So what are the signs of Dyslexia?
So what do you do if you see these signs?
Receiving a diagnosis of Dyslexia can involve participating in testing with multiple professionals including a psychologist, neuropsychologist, speech-language pathologist, and/or special educator. Areas to be assessed include:
So, what can you expect after the diagnosis?
Stay tuned! We will return next week to share some information about what to consider after receiving a Dyslexia diagnosis.
Resource: Sally Shaywitz, Overcoming Dyslexia
Emily here! Happy October! I do hope you are enjoying all things fall. The cooler weather, apple cider donuts, and comfy sweaters are certainly making me feel wonderful. October also brings with it Dyslexia Awareness Month. We at Hyperion LLS are going to bring you lots of information about Dyslexia throughout the month, but let us start increasing our awareness through accepting a definition of Dyslexia. The International Dyslexia Association defines Dyslexia as :
If that definition seems a little difficult to grasp don't worry- you are not alone in that and I can help you unpack it a little. The first part of the definition says that Dyslexia is "neurobiological in origin". This means that there is a change in the way the brain works or processes information. We can actually see, using some pretty fancy technology called fMRI, how the brain of a person with Dyslexia lights up differently during reading when compared to someone who doesn't have the same challenge. These brain changes cause a person to have difficulty processing and storing the sound system (phonological aspects) of a language. This does not have to do with a person's vision or intelligence and happens even when a student receives typical academic instruction in the classroom. This difficulty with mapping the sound system of language in the brain can impact a person's spelling, reading abilities, and vocabulary. If you would like to learn a little bit more about what Dyslexia is you might find this short video to be very helpful.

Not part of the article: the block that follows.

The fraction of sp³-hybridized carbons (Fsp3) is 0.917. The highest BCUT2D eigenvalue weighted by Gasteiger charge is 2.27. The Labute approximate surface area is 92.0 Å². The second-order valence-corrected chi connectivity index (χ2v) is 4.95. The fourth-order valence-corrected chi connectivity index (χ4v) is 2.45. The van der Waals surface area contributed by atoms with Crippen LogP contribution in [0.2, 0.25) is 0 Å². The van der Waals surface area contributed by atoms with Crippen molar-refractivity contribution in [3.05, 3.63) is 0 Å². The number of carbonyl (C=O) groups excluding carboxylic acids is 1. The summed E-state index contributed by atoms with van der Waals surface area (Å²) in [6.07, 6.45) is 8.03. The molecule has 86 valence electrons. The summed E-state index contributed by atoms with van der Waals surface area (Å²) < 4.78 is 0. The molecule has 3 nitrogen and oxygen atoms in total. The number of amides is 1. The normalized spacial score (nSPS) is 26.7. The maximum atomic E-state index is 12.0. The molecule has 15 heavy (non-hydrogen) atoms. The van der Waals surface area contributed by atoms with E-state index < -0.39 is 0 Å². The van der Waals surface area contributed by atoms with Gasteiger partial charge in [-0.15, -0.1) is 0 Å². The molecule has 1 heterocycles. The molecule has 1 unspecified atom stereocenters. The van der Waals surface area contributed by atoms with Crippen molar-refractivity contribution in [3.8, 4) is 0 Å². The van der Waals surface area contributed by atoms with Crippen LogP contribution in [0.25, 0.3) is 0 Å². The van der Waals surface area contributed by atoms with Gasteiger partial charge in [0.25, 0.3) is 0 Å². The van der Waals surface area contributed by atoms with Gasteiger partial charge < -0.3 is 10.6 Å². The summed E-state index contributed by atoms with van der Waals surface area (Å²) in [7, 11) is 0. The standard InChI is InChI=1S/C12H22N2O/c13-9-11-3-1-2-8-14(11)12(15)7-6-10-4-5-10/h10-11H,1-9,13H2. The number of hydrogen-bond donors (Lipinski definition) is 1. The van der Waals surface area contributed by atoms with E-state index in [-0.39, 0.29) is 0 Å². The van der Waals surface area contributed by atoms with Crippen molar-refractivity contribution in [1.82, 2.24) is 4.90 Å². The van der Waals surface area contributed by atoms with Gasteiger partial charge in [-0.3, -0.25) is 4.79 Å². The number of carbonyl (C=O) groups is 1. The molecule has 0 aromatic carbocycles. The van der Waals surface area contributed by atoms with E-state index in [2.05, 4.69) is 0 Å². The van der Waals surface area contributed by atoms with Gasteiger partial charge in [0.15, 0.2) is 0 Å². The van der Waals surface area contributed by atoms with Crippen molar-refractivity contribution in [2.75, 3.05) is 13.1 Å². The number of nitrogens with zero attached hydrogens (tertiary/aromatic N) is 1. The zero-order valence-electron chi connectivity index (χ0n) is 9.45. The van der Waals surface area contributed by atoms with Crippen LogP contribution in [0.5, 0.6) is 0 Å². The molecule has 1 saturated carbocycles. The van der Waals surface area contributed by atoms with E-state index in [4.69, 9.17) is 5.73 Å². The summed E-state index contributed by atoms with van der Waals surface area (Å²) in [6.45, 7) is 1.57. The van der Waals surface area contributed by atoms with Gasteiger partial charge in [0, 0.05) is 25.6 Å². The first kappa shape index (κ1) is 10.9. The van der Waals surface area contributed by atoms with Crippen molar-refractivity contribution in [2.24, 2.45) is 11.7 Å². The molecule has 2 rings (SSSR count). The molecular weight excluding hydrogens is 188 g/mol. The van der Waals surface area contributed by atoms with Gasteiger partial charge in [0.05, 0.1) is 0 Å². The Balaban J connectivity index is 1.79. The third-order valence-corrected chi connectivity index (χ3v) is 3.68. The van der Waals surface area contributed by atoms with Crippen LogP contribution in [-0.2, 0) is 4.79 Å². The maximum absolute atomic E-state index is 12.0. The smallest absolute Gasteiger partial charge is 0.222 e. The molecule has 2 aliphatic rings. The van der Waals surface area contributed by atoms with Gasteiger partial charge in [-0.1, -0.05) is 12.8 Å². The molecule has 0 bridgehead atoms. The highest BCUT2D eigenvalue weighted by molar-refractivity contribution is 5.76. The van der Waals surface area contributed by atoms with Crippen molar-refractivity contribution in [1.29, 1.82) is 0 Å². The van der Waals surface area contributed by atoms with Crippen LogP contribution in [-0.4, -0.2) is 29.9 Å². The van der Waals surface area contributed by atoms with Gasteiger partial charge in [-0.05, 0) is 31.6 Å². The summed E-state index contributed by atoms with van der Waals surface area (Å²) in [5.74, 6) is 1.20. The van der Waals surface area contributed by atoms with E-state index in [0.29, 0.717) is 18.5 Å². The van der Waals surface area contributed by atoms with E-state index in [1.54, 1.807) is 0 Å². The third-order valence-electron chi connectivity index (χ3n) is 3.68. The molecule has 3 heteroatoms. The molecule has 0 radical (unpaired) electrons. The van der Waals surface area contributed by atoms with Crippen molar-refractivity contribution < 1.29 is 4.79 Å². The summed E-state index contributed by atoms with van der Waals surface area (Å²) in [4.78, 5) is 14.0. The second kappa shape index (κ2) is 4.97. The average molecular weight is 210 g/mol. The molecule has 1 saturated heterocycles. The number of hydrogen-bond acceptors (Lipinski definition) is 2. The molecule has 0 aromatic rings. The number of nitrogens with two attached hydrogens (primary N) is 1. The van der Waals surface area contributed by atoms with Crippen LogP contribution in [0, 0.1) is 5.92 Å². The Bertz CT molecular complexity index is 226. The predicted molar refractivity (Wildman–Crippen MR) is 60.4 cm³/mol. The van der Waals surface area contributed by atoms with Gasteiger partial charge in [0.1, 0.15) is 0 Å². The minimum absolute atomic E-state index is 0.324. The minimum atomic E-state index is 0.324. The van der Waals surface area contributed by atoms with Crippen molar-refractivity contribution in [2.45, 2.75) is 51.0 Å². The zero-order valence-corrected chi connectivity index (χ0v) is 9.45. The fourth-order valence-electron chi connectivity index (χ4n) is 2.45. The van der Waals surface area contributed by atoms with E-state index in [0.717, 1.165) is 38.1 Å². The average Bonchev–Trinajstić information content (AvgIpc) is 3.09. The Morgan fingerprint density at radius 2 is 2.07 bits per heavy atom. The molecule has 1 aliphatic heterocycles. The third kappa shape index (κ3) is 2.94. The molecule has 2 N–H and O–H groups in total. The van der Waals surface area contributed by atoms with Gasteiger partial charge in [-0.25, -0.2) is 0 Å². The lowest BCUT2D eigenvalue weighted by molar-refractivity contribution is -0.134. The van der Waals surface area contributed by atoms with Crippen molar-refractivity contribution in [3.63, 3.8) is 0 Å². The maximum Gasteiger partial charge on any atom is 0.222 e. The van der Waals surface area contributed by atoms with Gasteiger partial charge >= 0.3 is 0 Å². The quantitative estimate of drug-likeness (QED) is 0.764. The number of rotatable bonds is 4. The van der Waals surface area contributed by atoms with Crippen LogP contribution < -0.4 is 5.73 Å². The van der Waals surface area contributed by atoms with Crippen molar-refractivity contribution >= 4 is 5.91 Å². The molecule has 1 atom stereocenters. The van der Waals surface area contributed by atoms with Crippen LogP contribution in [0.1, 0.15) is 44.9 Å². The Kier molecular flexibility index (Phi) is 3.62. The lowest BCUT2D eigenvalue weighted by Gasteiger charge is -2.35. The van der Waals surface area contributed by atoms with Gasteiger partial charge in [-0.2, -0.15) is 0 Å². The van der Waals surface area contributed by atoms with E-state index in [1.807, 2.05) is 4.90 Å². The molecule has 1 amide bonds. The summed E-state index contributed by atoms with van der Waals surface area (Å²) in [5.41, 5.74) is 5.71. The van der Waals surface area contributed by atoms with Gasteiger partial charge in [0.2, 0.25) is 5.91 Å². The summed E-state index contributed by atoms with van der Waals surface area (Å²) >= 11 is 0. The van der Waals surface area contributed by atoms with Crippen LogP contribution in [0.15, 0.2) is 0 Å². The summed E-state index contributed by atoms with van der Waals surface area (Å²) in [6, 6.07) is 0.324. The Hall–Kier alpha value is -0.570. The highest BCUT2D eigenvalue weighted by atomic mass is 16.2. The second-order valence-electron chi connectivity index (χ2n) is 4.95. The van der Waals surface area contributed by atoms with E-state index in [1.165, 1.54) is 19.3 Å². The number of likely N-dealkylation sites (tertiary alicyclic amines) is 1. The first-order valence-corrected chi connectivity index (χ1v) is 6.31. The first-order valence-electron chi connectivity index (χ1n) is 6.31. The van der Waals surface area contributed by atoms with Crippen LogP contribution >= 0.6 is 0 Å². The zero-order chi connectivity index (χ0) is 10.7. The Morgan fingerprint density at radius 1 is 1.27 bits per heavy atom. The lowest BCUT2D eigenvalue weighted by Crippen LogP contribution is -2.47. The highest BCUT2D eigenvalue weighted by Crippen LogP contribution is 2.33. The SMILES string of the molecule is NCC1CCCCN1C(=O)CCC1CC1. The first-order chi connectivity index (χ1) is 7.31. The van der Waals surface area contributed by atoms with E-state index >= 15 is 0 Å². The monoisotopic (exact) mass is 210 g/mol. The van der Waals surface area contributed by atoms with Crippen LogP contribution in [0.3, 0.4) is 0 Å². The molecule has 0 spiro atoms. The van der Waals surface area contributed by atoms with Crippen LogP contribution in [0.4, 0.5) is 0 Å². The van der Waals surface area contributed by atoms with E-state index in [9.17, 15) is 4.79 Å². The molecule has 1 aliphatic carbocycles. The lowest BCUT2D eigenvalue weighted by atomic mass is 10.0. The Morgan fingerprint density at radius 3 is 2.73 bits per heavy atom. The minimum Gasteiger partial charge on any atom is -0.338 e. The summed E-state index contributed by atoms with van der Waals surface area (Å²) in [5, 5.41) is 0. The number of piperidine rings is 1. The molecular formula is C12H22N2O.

That is a lot of information to take in so I won't bombard you with much more today. I do want to share this poem with you before we close though. It was written by an 8th grader I work with who has been diagnosed with Dyslexia. I think her words speak louder than many definitions I could provide you with. Maybe try something so soothe... like.. I know this is a lot of information and we will continue to explore the in's and out's throughout the month. But please know this: Your child CAN BE TAUGHT. With the proper plan, they CAN LEAD A NORMAL LIFE. It's every parents' goal to raise their children to their highest potential and we're here to help.
Throughout the month follow us here on the blog as well as on Instagram (@hyperionlanguageandlearning), Facebook (@HyperionLLS), and Twitter (@HyperionLLS) to learn more about what Dyslexia is, how it is diagnosed, how it is treated, and how we as parents and educators can provide support and accommodations for children and adults with Dyslexia.